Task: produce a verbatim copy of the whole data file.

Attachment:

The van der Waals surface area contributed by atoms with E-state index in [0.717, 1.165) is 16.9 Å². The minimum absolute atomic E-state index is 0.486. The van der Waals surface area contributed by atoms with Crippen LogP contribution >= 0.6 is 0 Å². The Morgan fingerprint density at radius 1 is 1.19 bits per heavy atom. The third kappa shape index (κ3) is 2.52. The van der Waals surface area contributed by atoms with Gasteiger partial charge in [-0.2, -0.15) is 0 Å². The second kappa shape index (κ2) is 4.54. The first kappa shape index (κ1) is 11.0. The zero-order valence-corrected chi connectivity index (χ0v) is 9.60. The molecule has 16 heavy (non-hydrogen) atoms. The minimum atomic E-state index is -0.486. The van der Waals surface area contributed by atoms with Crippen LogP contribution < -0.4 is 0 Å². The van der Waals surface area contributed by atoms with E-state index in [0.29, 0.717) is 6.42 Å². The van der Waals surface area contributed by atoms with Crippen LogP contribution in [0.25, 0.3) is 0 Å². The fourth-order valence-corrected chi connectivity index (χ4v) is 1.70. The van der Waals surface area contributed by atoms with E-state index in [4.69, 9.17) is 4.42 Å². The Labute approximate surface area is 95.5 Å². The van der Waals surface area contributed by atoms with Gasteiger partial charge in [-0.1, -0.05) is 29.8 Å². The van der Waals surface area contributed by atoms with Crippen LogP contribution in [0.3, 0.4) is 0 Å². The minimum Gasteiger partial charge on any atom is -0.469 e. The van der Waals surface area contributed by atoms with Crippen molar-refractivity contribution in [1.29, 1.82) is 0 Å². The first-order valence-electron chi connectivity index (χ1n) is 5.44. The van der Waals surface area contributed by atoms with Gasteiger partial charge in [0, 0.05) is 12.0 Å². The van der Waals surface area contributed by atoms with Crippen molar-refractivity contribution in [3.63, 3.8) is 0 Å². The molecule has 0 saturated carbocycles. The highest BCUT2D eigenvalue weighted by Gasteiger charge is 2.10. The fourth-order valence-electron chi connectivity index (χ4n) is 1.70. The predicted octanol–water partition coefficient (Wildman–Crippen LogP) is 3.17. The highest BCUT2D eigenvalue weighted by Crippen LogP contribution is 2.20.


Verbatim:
The van der Waals surface area contributed by atoms with E-state index in [0.717, 1.165) is 16.9 Å². The minimum absolute atomic E-state index is 0.486. The van der Waals surface area contributed by atoms with Crippen LogP contribution >= 0.6 is 0 Å². The Morgan fingerprint density at radius 1 is 1.19 bits per heavy atom. The third kappa shape index (κ3) is 2.52. The van der Waals surface area contributed by atoms with Gasteiger partial charge in [-0.2, -0.15) is 0 Å². The second kappa shape index (κ2) is 4.54. The first kappa shape index (κ1) is 11.0. The zero-order valence-corrected chi connectivity index (χ0v) is 9.60. The molecule has 16 heavy (non-hydrogen) atoms. The minimum atomic E-state index is -0.486. The van der Waals surface area contributed by atoms with Crippen LogP contribution < -0.4 is 0 Å². The van der Waals surface area contributed by atoms with E-state index in [0.29, 0.717) is 6.42 Å². The van der Waals surface area contributed by atoms with Crippen LogP contribution in [0.25, 0.3) is 0 Å². The fourth-order valence-corrected chi connectivity index (χ4v) is 1.70. The van der Waals surface area contributed by atoms with E-state index in [4.69, 9.17) is 4.42 Å². The Labute approximate surface area is 95.5 Å². The van der Waals surface area contributed by atoms with Gasteiger partial charge in [-0.1, -0.05) is 29.8 Å². The van der Waals surface area contributed by atoms with Crippen LogP contribution in [0.3, 0.4) is 0 Å². The minimum Gasteiger partial charge on any atom is -0.469 e. The van der Waals surface area contributed by atoms with Crippen molar-refractivity contribution in [1.29, 1.82) is 0 Å². The first-order valence-electron chi connectivity index (χ1n) is 5.44. The van der Waals surface area contributed by atoms with Gasteiger partial charge in [0, 0.05) is 12.0 Å². The van der Waals surface area contributed by atoms with Crippen molar-refractivity contribution in [3.63, 3.8) is 0 Å². The molecule has 0 saturated carbocycles. The highest BCUT2D eigenvalue weighted by Gasteiger charge is 2.10. The fourth-order valence-electron chi connectivity index (χ4n) is 1.70. The predicted octanol–water partition coefficient (Wildman–Crippen LogP) is 3.17. The highest BCUT2D eigenvalue weighted by Crippen LogP contribution is 2.20.